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Heritage Tree LogoIf I Move to a New State, Should I Update My Estate Plan?

If you are unsure about whether or not you will need to update your estate plan after moving to or from Pennsylvania, read on and reach out to our skilled Butler County estate planning & probate attorneys.

Should I update my estate plan after moving to a new state?

The short answer is, yes. Unfortunately, in most cases, it is in your best interest to get a new set of documents that apparently meet your new state’s legal prerequisites. The promising news is that you have already done the hard part, meaning that you have decided which documents you want and the key things you want them to achieve for your family. Because of this, it should not be difficult to obtain new documents that mirror the wishes you have previously decided on.

You may want to update the following documents:

  • Wills
    • If you drafted a will in your old state of residence and it was accurate there, then it’s likely valid in your new state, too. Keep in mind that most states have laws that directly state this. Still, out-of-state can cause a number of possible problems or causes to consider writing a new will.
  • Living Trust
    • A revocable living trust is not subject to the same kind of rules as a will; it should be valid in any state, no matter where you signed it. However, you will want to make sure that it is up to date. If you obtain real estate in your new state, you will likely want to hold it in the trust, so that it does not have to go through probate at your death.
  • Advance Medical Directives and Powers of Attorney
    • Some states directly accept advance directives (also known as living wills) and healthcare powers of attorney that were signed in other states. Others don’t have any laws on the subject, which suggests that healthcare providers in your new states might withdraw out-of-state documents. But as a functional matter, despite what state law says, your family is more viable to have an easier time getting the document accepted if it’s acquainted with local medical providers.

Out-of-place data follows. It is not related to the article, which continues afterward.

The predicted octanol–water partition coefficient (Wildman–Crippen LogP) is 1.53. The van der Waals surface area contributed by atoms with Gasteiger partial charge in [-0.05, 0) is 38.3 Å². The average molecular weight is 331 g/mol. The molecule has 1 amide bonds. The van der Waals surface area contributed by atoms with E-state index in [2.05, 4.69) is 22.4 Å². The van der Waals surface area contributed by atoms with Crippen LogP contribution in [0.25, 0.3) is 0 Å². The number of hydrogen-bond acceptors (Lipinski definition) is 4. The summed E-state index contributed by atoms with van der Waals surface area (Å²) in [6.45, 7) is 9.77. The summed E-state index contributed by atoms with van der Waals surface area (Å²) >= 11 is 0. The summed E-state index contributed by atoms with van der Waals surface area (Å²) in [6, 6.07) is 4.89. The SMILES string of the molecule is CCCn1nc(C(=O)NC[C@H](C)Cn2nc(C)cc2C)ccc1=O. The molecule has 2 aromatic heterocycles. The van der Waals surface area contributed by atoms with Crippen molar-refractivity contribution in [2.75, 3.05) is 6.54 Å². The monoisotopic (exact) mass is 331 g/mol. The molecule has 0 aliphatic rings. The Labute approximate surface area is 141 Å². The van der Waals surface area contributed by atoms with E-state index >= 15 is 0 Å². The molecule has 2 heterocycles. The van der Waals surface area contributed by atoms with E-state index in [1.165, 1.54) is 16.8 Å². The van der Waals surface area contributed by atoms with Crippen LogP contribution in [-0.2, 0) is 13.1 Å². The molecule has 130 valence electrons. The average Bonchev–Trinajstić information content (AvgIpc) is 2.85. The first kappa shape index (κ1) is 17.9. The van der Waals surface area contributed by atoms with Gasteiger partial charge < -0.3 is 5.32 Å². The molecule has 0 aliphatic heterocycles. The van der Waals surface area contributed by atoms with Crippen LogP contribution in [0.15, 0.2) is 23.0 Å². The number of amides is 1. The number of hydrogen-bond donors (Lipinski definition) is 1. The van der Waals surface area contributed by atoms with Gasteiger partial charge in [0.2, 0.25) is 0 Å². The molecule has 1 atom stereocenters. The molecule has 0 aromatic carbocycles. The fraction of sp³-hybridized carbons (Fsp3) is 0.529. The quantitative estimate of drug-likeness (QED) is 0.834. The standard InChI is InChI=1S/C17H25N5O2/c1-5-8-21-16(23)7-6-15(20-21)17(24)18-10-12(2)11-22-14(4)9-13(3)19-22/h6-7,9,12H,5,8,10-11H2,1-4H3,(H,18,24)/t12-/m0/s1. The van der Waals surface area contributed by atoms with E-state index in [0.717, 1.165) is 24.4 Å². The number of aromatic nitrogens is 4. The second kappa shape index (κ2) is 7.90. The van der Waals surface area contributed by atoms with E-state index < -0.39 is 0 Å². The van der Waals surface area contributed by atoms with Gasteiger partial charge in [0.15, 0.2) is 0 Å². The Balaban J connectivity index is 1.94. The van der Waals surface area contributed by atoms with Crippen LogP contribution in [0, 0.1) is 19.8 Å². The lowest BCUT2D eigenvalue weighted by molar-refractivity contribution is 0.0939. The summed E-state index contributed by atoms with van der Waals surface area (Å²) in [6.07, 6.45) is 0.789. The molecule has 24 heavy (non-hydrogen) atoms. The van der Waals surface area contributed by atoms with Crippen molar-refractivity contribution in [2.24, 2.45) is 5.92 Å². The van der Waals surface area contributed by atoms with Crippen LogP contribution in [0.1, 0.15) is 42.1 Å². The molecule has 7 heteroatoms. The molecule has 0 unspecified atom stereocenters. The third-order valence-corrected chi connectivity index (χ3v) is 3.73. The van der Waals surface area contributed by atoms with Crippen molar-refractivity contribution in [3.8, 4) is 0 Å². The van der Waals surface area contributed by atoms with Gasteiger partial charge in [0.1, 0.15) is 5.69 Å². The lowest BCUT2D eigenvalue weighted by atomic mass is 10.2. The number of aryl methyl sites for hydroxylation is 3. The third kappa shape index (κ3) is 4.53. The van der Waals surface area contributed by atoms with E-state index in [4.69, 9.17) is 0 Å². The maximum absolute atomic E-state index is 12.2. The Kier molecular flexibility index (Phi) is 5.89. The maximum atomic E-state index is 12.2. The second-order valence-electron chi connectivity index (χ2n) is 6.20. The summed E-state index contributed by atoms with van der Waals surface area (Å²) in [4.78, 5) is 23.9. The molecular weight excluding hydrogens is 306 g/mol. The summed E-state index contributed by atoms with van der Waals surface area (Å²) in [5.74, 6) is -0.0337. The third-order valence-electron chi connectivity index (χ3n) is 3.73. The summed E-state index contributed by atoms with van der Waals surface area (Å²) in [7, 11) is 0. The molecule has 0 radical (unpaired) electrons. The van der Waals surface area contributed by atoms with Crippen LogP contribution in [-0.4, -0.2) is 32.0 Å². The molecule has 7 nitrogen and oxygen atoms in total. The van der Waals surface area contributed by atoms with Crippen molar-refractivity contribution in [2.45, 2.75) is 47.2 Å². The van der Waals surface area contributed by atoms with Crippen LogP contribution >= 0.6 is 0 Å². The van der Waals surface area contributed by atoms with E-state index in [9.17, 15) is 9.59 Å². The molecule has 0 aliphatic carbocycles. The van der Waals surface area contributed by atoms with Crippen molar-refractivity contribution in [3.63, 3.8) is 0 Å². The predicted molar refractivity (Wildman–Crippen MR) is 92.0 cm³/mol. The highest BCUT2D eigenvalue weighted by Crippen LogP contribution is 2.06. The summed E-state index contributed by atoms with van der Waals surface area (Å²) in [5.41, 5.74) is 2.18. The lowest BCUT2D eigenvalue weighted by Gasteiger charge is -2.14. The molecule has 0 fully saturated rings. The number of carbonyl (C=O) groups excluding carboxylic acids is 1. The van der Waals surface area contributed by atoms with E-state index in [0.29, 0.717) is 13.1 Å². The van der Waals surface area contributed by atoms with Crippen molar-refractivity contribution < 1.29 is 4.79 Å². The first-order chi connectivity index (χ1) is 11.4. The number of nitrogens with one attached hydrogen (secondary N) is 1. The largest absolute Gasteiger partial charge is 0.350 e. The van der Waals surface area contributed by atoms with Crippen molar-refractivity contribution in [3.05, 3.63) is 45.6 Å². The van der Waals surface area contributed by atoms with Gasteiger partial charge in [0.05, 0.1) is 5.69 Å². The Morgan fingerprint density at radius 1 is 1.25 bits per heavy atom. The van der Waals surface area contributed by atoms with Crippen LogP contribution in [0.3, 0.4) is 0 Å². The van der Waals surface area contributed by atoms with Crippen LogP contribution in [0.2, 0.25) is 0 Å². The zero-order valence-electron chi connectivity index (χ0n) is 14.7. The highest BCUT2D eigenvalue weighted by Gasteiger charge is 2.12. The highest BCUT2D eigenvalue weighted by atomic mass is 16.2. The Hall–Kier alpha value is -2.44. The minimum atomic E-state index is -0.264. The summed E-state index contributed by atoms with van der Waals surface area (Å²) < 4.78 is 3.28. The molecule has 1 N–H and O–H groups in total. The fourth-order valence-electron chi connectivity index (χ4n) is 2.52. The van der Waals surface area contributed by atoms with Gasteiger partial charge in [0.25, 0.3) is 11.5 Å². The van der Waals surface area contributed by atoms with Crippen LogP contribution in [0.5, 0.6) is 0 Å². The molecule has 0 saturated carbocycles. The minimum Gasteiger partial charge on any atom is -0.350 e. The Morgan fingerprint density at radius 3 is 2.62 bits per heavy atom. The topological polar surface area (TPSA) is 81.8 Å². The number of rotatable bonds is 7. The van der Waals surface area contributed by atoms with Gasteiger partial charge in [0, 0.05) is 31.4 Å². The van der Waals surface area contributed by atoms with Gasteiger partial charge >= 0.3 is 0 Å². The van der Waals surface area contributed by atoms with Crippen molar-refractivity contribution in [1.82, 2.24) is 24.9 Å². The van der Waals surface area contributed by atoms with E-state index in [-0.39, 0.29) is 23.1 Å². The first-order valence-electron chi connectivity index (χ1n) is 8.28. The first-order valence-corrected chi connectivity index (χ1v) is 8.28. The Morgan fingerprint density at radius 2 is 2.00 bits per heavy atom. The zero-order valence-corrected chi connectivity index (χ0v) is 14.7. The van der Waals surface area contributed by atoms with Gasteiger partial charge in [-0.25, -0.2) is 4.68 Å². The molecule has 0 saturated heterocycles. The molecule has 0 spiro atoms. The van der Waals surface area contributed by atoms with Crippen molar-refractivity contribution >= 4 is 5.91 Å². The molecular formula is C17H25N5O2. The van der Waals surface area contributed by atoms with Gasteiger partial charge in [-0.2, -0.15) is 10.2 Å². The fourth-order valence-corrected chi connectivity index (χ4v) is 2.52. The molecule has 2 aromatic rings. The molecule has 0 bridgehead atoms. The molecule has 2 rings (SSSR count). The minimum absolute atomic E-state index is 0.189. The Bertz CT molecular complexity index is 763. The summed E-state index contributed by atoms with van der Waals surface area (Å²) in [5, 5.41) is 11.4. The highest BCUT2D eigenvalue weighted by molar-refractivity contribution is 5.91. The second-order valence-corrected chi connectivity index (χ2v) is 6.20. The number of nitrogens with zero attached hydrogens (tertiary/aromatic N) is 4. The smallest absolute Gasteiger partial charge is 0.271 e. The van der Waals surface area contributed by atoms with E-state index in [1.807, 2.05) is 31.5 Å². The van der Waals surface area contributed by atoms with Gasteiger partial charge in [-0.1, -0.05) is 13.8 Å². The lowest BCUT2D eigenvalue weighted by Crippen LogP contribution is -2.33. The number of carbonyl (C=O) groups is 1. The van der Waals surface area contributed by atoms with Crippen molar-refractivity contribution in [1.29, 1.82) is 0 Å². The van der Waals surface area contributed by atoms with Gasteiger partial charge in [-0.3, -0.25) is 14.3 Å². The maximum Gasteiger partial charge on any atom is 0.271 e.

Each state has its own forms, and they greatly. Some states, for instance, have a merged healthcare directive and power of attorney, so that in one document you both state your wishes for end-of-life care and name someone to carry out those wishes. In other states, the documents are separate. The terminology can be different as well; in some places, you appoint a healthcare “agent,” in others, a “proxy” to act on your behalf.


Whether you are dealing with matters involving estate planning, estate administration, or elder law, you need a legal team you can feel confident will represent your best interests, every step of the way. We are that legal team. Contact Heritage Elder Law & Estate Planning today so we can get started.

Estate Planning & Probate

Whether you’re looking to secure your family’s future, protect a loved one’s assets or provide a loved one with the financial assistance he or she needs to afford long-term care, we are committed to serving your needs. We consistently offer creative and effective solutions to your most complex and sensitive estate planning needs and help your wishes come to fruition through our probate service.

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Elder Law, Medicaid Planning & Asset Protection

Everybody’s life is full of both expected and unexpected challenges. With our experience with elder law issues, we can help you enjoy the later years and retain full control over decisions that directly impact you. The attorneys at Heritage Elder Law & Estate Planning view every challenge as an opportunity. We can help you or your loved one today.

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